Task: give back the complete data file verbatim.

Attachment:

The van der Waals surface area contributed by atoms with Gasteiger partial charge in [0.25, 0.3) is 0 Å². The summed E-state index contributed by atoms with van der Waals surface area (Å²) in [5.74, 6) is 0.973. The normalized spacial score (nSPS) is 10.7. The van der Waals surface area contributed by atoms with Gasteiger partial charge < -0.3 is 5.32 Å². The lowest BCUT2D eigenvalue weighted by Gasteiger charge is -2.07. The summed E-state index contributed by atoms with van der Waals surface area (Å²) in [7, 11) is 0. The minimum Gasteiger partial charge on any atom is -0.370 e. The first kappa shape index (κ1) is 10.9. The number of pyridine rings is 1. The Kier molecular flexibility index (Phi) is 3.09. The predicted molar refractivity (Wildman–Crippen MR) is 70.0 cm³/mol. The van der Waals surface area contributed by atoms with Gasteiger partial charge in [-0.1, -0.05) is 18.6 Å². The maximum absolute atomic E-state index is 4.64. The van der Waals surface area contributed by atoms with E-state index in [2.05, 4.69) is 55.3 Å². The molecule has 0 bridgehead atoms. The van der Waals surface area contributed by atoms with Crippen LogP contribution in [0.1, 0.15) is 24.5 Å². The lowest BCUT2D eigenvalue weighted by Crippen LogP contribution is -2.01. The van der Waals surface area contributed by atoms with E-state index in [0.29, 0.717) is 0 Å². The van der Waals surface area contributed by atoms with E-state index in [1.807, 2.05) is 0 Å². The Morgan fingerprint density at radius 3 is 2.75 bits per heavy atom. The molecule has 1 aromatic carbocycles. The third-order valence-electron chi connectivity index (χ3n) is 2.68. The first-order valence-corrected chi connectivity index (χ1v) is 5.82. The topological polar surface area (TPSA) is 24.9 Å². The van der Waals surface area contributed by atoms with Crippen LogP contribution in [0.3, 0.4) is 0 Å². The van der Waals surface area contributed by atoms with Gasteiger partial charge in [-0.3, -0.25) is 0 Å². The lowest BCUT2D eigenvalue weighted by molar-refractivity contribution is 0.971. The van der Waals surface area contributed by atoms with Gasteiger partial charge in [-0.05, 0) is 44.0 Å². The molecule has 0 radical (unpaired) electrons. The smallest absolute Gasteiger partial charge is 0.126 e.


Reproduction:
The van der Waals surface area contributed by atoms with Gasteiger partial charge in [0.25, 0.3) is 0 Å². The summed E-state index contributed by atoms with van der Waals surface area (Å²) in [5.74, 6) is 0.973. The normalized spacial score (nSPS) is 10.7. The van der Waals surface area contributed by atoms with Gasteiger partial charge < -0.3 is 5.32 Å². The lowest BCUT2D eigenvalue weighted by Gasteiger charge is -2.07. The summed E-state index contributed by atoms with van der Waals surface area (Å²) in [7, 11) is 0. The minimum Gasteiger partial charge on any atom is -0.370 e. The first kappa shape index (κ1) is 10.9. The number of pyridine rings is 1. The Kier molecular flexibility index (Phi) is 3.09. The predicted molar refractivity (Wildman–Crippen MR) is 70.0 cm³/mol. The van der Waals surface area contributed by atoms with Gasteiger partial charge in [-0.1, -0.05) is 18.6 Å². The maximum absolute atomic E-state index is 4.64. The van der Waals surface area contributed by atoms with E-state index in [2.05, 4.69) is 55.3 Å². The molecule has 0 bridgehead atoms. The van der Waals surface area contributed by atoms with Crippen LogP contribution in [0.1, 0.15) is 24.5 Å². The lowest BCUT2D eigenvalue weighted by Crippen LogP contribution is -2.01. The van der Waals surface area contributed by atoms with E-state index in [0.29, 0.717) is 0 Å². The van der Waals surface area contributed by atoms with E-state index in [1.807, 2.05) is 0 Å². The Morgan fingerprint density at radius 3 is 2.75 bits per heavy atom. The molecule has 1 aromatic carbocycles. The third-order valence-electron chi connectivity index (χ3n) is 2.68. The first-order valence-corrected chi connectivity index (χ1v) is 5.82. The topological polar surface area (TPSA) is 24.9 Å². The van der Waals surface area contributed by atoms with Crippen LogP contribution in [0.3, 0.4) is 0 Å². The van der Waals surface area contributed by atoms with Gasteiger partial charge in [-0.3, -0.25) is 0 Å². The lowest BCUT2D eigenvalue weighted by molar-refractivity contribution is 0.971. The van der Waals surface area contributed by atoms with Gasteiger partial charge in [-0.05, 0) is 44.0 Å². The molecule has 0 radical (unpaired) electrons. The smallest absolute Gasteiger partial charge is 0.126 e.